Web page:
America Supports You: Gifts Boost Wounded Troops’ Morale
By Carmen L. Gleason
American Forces Press Service
WASHINGTON, Mar. 21, 2007 When soldiers are wounded in combat, they are evacuated from the battlefield to medical centers with literally only the clothes on their backs -- and often those are cut during emergency treatment.
When injured servicemembers get to a field hospital or are evacuated to Landstuhl Regional Medical Center in Germany, they have no clothing or personal items. They have absolutely nothing.
The Landstuhl Hospital Care Project reaches out to these wounded warriors by providing comfort and relief items to the medical center in Germany and to field hospitals in Afghanistan and Iraq.
Fleece blankets and break-away warm-up pants are prized items used to keep patients warm while lying on litters during the often cold evacuation flights out of the war zone.
Organization founder Karen Grimord and her staff have shipped more than 14,000 pounds of sweat suits, house slippers and personal hygiene items, as well as other requested items, overseas since the group’s inception in December 2004.
The Landstuhl Hospital Care Project is a member of the Defense Department’s America Supports You program, which spotlights troop-support efforts and helps to connect home-front groups with servicemembers and their families at home and abroad. The group, based in Stafford, Va., has been a member since December 2006.
The organization works closely with Landstuhl’s Pastoral Services Department to meet patients’ individual needs. Many donations are based on requests from staff at the medical centers.
“I can’t tell you how much we appreciate your excellent efforts,” said a medical captain stationed in an overseas facility. “The gifts were the perfect tonic for the men and women in uniform who have suffered serious physical and mental injuries. The best medicine in the world is kindness like yours.”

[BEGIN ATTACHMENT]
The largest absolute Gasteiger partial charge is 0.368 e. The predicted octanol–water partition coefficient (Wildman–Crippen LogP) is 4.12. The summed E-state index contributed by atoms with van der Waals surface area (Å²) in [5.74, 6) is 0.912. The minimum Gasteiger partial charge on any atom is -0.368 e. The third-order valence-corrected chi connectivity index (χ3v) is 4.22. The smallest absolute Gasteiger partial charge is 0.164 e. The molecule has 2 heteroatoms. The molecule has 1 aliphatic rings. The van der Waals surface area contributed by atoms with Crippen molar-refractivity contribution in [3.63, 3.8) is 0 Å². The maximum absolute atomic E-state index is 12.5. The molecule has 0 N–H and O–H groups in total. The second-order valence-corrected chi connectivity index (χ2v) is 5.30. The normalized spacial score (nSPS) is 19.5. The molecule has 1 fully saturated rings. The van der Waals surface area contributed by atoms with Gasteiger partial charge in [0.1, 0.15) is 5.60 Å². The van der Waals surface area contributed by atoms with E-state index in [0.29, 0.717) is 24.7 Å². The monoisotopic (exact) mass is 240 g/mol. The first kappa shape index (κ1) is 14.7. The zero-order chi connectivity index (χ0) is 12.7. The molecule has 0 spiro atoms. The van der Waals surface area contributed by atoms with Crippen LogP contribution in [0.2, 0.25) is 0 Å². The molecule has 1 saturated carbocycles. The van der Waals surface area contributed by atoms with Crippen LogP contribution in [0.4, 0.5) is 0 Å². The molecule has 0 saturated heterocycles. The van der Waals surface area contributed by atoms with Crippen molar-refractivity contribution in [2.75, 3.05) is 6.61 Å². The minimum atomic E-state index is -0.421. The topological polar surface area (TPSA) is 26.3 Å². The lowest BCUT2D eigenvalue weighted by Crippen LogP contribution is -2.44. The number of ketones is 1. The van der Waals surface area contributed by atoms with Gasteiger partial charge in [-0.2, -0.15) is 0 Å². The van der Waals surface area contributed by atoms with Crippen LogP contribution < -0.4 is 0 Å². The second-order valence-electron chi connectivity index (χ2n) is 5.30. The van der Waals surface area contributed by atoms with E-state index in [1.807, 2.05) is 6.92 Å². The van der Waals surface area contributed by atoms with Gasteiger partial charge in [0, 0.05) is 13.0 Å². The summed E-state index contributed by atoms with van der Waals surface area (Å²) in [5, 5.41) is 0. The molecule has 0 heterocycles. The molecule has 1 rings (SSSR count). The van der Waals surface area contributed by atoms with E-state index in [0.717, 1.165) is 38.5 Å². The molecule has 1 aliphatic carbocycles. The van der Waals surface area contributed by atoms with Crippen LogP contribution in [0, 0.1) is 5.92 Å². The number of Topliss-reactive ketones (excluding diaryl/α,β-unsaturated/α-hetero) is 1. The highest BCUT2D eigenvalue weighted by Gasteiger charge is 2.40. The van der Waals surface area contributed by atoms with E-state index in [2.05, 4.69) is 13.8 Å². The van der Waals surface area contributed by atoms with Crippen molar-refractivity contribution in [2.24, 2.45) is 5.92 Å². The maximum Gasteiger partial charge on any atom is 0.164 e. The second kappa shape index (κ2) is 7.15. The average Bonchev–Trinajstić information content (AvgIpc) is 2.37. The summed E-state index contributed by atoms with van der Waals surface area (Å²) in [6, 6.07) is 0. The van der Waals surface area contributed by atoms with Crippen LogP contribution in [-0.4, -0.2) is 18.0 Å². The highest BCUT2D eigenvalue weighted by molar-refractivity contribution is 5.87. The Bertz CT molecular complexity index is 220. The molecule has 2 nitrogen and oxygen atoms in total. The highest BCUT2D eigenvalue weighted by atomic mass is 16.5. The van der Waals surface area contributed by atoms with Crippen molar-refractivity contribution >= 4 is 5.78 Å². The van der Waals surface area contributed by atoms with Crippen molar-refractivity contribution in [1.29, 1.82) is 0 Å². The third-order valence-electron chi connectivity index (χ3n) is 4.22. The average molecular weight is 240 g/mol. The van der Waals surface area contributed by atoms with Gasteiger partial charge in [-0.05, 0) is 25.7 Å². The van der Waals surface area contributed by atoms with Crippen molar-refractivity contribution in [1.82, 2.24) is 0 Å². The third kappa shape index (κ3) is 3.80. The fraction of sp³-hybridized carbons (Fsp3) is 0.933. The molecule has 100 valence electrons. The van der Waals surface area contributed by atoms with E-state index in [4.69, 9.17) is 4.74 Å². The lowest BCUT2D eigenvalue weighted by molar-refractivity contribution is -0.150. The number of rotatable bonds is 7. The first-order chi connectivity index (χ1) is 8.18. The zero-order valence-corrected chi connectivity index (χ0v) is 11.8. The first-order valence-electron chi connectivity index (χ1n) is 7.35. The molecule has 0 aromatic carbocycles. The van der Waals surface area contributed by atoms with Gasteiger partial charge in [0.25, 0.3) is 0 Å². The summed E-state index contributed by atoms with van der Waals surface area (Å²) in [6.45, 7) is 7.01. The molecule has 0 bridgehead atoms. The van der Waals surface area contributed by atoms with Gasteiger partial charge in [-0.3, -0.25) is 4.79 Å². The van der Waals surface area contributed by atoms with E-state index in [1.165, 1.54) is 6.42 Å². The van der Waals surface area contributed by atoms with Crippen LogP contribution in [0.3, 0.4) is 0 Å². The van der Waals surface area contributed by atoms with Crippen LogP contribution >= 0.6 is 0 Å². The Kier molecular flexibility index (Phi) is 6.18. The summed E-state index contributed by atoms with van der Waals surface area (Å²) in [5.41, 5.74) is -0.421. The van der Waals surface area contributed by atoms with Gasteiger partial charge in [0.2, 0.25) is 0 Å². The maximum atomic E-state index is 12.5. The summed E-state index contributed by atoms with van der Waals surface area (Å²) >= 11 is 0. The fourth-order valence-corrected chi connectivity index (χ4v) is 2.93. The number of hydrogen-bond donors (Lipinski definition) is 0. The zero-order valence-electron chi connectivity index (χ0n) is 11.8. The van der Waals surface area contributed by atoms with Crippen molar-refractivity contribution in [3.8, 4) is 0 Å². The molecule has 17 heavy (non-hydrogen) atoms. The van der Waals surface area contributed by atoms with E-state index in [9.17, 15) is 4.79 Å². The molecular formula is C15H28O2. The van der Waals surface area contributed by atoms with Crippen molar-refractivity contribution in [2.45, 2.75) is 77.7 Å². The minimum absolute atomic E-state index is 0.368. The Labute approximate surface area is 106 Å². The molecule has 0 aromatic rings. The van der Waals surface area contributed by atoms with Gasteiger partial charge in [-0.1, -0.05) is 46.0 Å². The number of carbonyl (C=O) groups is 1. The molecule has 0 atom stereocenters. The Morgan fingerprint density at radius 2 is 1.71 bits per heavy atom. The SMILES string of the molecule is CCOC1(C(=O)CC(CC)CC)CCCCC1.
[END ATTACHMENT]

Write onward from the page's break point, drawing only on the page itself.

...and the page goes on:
The organization’s Web site, www.landstuhlhospitalcareproject.org, has seemingly endless postings that resonate the same message. Medical personnel are grateful to have the supplies to pass out to those who have given so much for their nation.
“Thank you so much – everything we do, it is done better because of your group,” another staff member wrote. “It truly makes a difference.”
One doctor shared with Grimord that even the packages of gum sent over had a positive effect on members of a unit as they stood by awaiting word on one of their injured team members.
“I passed out a bunch (of gum) to them to calm their nerves and told them that it was a gift from the folks back home that appreciated all their sacrifice and hard work,” he said.
Having served overseas as a government contractor during the Bosnia conflict, Grimord has first-hand experience in what servicemembers are going through.
“I know the hardships, the sacrifices, the living conditions, the operating constraints, language barriers, countless sleepless nights, friendships made and the grief of loss,” she said. “But that’s not the entire answer of why I do this.”
Grimord, who is a self-described Air Force “brat” and has six family members currently serving in the military, said her inspiration comes from more than her deep respect and gratitude for those in uniform.
“I feel it’s what I have to do, what I need to do and what is a privilege for me to do,” she said. “I am inspired by our military’s sense of duty, their loyalty to the nation and to each other.”
The organization dedicates each monthly shipment to a servicemember who has made the ultimate sacrifice for the nation. On the 8-by-11-inch address label a brief biography of a fallen troop is printed. Often these are posted in the medical facilities to honor both the troop and his or her family.
“It’s a reminder that what we do is not in vain,” one nurse reported. “It means a lot to the guys that are back here recovering.”